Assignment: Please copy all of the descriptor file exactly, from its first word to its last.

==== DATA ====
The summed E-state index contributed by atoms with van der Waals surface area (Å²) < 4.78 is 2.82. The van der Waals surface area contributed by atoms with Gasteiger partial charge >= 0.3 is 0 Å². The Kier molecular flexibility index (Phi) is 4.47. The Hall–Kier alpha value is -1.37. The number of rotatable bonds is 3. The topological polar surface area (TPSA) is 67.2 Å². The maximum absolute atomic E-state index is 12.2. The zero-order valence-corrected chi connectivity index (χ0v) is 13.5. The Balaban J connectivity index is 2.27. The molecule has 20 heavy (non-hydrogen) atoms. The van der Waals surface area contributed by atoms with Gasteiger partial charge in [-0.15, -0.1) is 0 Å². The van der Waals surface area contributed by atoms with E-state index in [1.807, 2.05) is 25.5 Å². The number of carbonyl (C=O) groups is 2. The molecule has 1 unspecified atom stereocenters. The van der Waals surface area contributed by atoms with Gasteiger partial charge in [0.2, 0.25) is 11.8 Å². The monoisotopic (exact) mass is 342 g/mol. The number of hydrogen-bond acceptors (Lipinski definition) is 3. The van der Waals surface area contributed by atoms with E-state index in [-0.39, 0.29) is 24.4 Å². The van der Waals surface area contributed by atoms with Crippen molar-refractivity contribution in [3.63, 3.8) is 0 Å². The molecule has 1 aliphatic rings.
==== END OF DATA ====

The summed E-state index contributed by atoms with van der Waals surface area (Å²) < 4.78 is 2.82. The van der Waals surface area contributed by atoms with Gasteiger partial charge >= 0.3 is 0 Å². The Kier molecular flexibility index (Phi) is 4.47. The Hall–Kier alpha value is -1.37. The number of rotatable bonds is 3. The topological polar surface area (TPSA) is 67.2 Å². The maximum absolute atomic E-state index is 12.2. The zero-order valence-corrected chi connectivity index (χ0v) is 13.5. The Balaban J connectivity index is 2.27. The molecule has 20 heavy (non-hydrogen) atoms. The van der Waals surface area contributed by atoms with Gasteiger partial charge in [-0.15, -0.1) is 0 Å². The van der Waals surface area contributed by atoms with E-state index in [1.807, 2.05) is 25.5 Å². The number of carbonyl (C=O) groups is 2. The molecule has 1 unspecified atom stereocenters. The van der Waals surface area contributed by atoms with Gasteiger partial charge in [0.2, 0.25) is 11.8 Å². The monoisotopic (exact) mass is 342 g/mol. The number of hydrogen-bond acceptors (Lipinski definition) is 3. The van der Waals surface area contributed by atoms with E-state index in [-0.39, 0.29) is 24.4 Å². The van der Waals surface area contributed by atoms with Crippen molar-refractivity contribution in [3.63, 3.8) is 0 Å². The molecule has 1 aliphatic rings.